A member of the family,
Captain J. Michael Dunlap
Great page, I've always tried to find pictures of Professional, we were there May 69.
Hit with recoiless and mortars. The 105 above my bunker was hit. I was with A Co. 1/501st Airborne. We walked out of Pro and
came back. I especially remember the quad 50. Seems like the gooks kept trying to take it out but just never hit the thing.
Very ineresting story. I was with A 1/501, and was wounded for the first time on 14
June 1969 on FB Professional. My old squad leader, Terry Lucarelli, has told me that the Army placed wraps on the Lamar Plain
story because of the media coverage of Ap Bia (Hamburger Hill). He never divulged his source for that statement, but it seems
reasonable. Even Shelby Stanton got confused in his work on Vietnam (The Rise and Fall of An American Army). He wound up not
even naming the operation, but crediting a portion of it to Nathan Hale. "Doc" Gary Smith also told me that he was informed
by graves registration personnel that our casualties were released over a period of time to make it seem as if they weren't
so bad. In fact,they were atrocious. I don't know if we hit your 80% mark in A Company, but it was close. I was medevaced
from the jungle in July. Faces were constantly changing by then. Anyway, we completed the job and kept the NVA out of Tam
Ky and from cutting the country physically in half. You know, you guys were all that was left out there when we assaulted
into Tam Ky airport. You guys hanging tough there made it possible for us to come do our thing. I have a copy of the Army
Times that says Professional was "Under seige". That remained true for a long time, well into June.
Glad you made it back.
A 1/501 1969
I was with Charlie Company, 1/501 st. 101st Abn. Div. for Lamar Plain I was a grunt
SSG. We also took many WIA & KIA's in the Americal Div, A/O some of the heaviest fighting happened to me in the mountains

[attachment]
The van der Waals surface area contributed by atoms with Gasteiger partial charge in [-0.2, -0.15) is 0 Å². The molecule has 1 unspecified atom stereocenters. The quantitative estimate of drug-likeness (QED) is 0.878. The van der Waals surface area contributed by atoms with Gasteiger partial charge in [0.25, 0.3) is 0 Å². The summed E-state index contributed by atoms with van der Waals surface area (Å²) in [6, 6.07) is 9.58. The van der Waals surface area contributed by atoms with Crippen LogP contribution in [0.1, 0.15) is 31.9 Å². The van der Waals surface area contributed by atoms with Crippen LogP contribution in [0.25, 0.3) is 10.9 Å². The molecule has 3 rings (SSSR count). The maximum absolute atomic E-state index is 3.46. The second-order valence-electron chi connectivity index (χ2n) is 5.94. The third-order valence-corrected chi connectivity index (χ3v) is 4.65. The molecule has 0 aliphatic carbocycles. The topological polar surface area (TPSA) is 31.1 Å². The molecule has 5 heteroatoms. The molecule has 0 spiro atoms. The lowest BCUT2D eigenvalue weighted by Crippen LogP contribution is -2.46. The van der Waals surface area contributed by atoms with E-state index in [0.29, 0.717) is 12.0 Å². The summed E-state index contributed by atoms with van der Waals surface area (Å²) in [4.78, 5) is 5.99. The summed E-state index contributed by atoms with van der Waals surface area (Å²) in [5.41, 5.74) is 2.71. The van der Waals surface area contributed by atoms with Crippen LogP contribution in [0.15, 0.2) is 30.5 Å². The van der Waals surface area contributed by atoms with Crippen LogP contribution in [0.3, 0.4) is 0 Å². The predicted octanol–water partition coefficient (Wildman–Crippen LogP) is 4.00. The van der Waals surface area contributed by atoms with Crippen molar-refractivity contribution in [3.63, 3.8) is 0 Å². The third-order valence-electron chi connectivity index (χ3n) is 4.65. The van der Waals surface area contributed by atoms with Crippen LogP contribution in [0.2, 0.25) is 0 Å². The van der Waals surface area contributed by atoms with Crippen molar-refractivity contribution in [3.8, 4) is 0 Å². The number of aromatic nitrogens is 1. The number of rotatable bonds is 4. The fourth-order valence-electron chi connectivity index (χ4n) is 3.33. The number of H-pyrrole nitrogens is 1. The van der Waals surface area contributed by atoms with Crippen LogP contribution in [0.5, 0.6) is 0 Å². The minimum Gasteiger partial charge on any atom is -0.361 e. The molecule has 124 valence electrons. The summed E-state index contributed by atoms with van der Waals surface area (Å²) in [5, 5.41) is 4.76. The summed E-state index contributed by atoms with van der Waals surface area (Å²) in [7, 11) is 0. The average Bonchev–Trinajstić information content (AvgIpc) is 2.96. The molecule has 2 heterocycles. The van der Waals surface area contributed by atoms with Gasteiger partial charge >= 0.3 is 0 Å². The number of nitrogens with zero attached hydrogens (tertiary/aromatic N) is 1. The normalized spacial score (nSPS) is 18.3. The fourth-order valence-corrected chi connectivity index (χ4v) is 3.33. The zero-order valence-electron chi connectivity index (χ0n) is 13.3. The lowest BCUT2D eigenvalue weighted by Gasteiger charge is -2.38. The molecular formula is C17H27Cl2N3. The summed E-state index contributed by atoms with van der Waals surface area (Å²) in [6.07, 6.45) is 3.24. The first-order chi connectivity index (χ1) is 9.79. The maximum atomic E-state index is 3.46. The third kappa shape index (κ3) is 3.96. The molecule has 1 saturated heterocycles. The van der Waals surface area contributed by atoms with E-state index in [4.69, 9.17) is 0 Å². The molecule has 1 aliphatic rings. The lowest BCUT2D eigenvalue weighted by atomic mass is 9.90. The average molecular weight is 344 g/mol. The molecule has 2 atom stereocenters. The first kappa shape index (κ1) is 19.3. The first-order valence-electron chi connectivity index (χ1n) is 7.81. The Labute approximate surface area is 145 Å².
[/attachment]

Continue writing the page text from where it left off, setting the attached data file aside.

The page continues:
around LZ Professional and I have been in some heavy shit in my 3 tours including the A Shau Valley in Vietnam. Welcome home
and I would like to thank you REDLEGS for all that you endured for our country and most of all for your support to the 101st
ABN. DIV. check out http://www.lzsally.com we have a lot of grunts that were there that will have a lot of information for
you.... The Sarge/Hardman
Clarence, I saw your site on the Guestbook for LZ Sally, where I am a contributor. I
came into the field on June 8th 1969 on Professional, and joined C Company of the 1/501/101 ABN. We went out the next day
and engaged in a series of firefights that left two men dead, one of whom I'd just met the night before. We lived near each
other when we were in college and hoped to get to share some stories of home, but like so much of that place, that was not
to be. Thanks for preserving images of that place. I only got a taste of what life on Professional was like because I missed
the action in May, but for that I'm grateful. You have an excellent site, thanks for what you said in the guestbook. In the
end the only folks who still give a damn about the sacrifices there are the guys who remember it first hand.
Clarence, Saw your post on LZ Sally and went to your site. You have got some good stuff
there. I am a fellow REDLEG. I was with the 1/321st FA, 101st Airborne Division. We usually supported the 2nd Brigade which
went to Tam Ky. Still not sure why we did not make the trip but glad we did not.
As I write this I am thinking about my time in Vietnam. It's amazing what one thinks about 30 -
35 years later. When I took over Charlie Battery 1/14th, my goal was to never have anyone hurt or killed on my watch.
I almost made it! John Kane was hit in the foot by friendly mortar fire on LZ Hustler and one other guy was wounded
by a sniper ( or perhaps a self inflected wound ) on LZ Fat City. The cost of this goal was that I had to be an asshole.
I kept telling myself that it was worth it. After all these years I now know it was. For the most part a Commander
makes very few friends, especially if he does his job. I love all those guys that served with me and I am going to us
this site to tell them how I feel.
The only reason I did all the things I did was to instill a sence of self pride and pride in
your unit. You guys may not know it but I did my best to keep you alive, usually in spite of yourselves.
God love you,
Cpt. Gary Biehl